What Is the Aphotic Zone?

Giulia Graziati
By Giulia Graziati, Writer. June 16, 2024
What Is the Aphotic Zone?

Bodies of water such as oceans and lakes have different characteristics depending on the part in question. When the body of water is sufficiently large, it can be divided into various parts known as zones. These zones have varying characteristics, influenced by various factors. One of the most important is the presence of absence of light. The aphotic zone of a body of water is the area under the water's surface into which little to no light can penetrate. It exists in contrast to the photic zone, the area of water which is penetrated by light. This lack of light has various repercussions on the type of life which can live within the aphotic zone.

At thedailyECO, we ask what is the aphotic zone? We look at the characteristics of this aquatic ecosystem, as well as the flora and fauna that may or may not be able to live there.

You may also be interested in: What Is the Pelagic Zone in the Ocean?
  1. What is the aphotic zone?
  2. Flora of the aphotic zone
  3. Fauna of the aphotic zone

What is the aphotic zone?

A basic definition of the aphotic zone is the area in a body of water in which photosynthesis is not possible due to the low percentage of solar radiation that reaches the stratum. These bodies of water can be marine or freshwater, but they have to be sufficiently deep to have an area where sunlight cannot reach. This means oceans and lakes can have an aphotic zone, but ponds and puddles cannot.

Now we have a definition, we can better understand them by looking at the characteristics of aphotic zones:

  • Depth: for a body of water to have different strata which can be divided into zones, it needs to be of a certain depth. The aphotic zones usually extends from the end of the photic zone to the bottom of the body of water. Since its location depends on factors such as the volume and turbidity of the water, it can begin at variable depths. Generally speaking, it must start lower than 200 m depth, but it can be as much as 1,000 m deep in more transparent bodies of water.
  • Oxygen shortage: oxygen is a limiting factor for the development of life. In the aphotic zone, oxygen concentrations are low. This is mainly due to the fact that it is far from the atmosphere and the consumption of oxygen by the organisms that inhabit this zone.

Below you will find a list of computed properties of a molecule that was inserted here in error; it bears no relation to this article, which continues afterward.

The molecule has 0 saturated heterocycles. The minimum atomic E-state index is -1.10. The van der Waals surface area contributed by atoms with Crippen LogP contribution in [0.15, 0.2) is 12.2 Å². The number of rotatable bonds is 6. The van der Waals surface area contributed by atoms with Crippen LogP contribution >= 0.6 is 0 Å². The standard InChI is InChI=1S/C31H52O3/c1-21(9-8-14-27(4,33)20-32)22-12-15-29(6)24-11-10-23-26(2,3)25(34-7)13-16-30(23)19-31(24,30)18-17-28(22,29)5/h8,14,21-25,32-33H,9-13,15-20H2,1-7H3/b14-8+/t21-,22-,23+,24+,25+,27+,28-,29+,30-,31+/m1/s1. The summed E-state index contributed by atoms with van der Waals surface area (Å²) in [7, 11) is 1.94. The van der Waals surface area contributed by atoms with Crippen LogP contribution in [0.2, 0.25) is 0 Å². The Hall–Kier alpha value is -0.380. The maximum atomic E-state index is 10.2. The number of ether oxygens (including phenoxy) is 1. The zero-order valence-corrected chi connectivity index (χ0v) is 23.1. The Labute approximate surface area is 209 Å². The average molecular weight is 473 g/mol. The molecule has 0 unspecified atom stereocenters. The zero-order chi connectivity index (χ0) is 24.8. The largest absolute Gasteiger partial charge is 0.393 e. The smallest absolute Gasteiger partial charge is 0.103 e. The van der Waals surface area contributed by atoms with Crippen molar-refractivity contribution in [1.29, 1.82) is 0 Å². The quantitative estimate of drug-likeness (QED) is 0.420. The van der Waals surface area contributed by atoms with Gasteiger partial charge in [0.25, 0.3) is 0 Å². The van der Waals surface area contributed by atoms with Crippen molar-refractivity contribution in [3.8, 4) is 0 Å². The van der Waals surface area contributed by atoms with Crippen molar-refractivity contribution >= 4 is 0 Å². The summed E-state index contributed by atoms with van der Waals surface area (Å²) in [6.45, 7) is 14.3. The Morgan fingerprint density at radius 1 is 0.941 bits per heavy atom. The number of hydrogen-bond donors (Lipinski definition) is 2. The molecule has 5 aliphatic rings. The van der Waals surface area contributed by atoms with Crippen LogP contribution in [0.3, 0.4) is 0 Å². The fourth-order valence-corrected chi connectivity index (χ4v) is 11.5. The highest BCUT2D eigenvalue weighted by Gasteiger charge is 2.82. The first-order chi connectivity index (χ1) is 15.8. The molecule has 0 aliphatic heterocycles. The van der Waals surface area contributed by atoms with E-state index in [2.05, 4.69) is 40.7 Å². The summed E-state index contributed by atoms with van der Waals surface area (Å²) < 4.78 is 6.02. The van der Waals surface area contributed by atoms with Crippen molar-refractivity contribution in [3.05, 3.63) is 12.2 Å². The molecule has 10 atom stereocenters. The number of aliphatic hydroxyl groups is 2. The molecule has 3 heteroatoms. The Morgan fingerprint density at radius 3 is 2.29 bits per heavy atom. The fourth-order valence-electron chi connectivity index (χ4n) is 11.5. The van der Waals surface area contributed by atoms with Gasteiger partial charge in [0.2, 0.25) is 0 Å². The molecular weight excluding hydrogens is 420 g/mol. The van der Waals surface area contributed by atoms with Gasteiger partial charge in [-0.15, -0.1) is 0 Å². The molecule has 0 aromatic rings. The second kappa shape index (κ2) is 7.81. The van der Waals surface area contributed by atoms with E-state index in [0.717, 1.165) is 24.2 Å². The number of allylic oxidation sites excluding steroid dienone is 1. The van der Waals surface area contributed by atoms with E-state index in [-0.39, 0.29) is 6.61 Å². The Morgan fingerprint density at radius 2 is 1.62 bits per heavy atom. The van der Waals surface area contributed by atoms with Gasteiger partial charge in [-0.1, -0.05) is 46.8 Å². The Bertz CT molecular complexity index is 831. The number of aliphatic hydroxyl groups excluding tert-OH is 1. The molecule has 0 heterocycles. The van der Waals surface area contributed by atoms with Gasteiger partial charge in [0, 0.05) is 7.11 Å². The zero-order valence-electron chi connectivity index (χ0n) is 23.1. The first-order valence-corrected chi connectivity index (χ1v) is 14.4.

• Low temperature: since almost no solar radiation reaches this area, temperatures are usually very low. In the first meters of the aphotic zone, the temperature is usually more uniform. At greater depths it drops sharply.
  • High concentration of nutrients: much of the sediment located in deep waters contains a high concentration of nutrients such as nitrates and phosphates. They can return to surface layers through upwelling and turbulent mixing of waters.
  • Absence of photosynthetic organisms: due to low solar radiation, photosynthetic organisms cannot survive in the aphotic zone.
  • Presence of chemotrophic organisms: there are other types of organisms in the aphotic zone that are autotrophic and provide their own food like photosynthetic organisms. Unlike photosynthetic organisms, they do not need light as their source of energy. Instead, they use reduced compounds such as ammonia as their main source of carbon. These organisms are called chemotrophic bacteria.
  • Lesser amount of life: due to the prevailing conditions, life in this stratum is less diverse than in the photic zone. This is due not only to the absence of organisms capable of photosynthesizing, but the inhabitants of this area must have particular characteristics that allow them to survive.